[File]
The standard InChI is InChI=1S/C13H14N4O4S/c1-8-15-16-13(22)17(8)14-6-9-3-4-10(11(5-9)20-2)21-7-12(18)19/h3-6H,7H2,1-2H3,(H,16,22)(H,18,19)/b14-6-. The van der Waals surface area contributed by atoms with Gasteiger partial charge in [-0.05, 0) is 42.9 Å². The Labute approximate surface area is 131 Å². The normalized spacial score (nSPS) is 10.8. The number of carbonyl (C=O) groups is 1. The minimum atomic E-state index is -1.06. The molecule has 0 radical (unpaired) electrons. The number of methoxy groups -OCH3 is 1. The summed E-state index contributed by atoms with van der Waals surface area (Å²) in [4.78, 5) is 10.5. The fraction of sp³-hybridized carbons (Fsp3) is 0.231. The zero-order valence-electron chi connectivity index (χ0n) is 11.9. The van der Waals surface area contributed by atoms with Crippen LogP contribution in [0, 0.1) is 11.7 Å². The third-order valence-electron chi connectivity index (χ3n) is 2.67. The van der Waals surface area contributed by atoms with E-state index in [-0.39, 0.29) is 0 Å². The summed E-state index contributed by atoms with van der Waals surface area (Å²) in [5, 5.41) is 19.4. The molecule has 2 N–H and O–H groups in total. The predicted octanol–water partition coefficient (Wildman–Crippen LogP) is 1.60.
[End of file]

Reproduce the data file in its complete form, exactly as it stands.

The standard InChI is InChI=1S/C13H14N4O4S/c1-8-15-16-13(22)17(8)14-6-9-3-4-10(11(5-9)20-2)21-7-12(18)19/h3-6H,7H2,1-2H3,(H,16,22)(H,18,19)/b14-6-. The van der Waals surface area contributed by atoms with Gasteiger partial charge in [-0.05, 0) is 42.9 Å². The Labute approximate surface area is 131 Å². The normalized spacial score (nSPS) is 10.8. The number of carbonyl (C=O) groups is 1. The minimum atomic E-state index is -1.06. The molecule has 0 radical (unpaired) electrons. The number of methoxy groups -OCH3 is 1. The summed E-state index contributed by atoms with van der Waals surface area (Å²) in [4.78, 5) is 10.5. The fraction of sp³-hybridized carbons (Fsp3) is 0.231. The zero-order valence-electron chi connectivity index (χ0n) is 11.9. The van der Waals surface area contributed by atoms with Crippen LogP contribution in [0, 0.1) is 11.7 Å². The third-order valence-electron chi connectivity index (χ3n) is 2.67. The van der Waals surface area contributed by atoms with E-state index in [-0.39, 0.29) is 0 Å². The summed E-state index contributed by atoms with van der Waals surface area (Å²) in [5, 5.41) is 19.4. The molecule has 2 N–H and O–H groups in total. The predicted octanol–water partition coefficient (Wildman–Crippen LogP) is 1.60.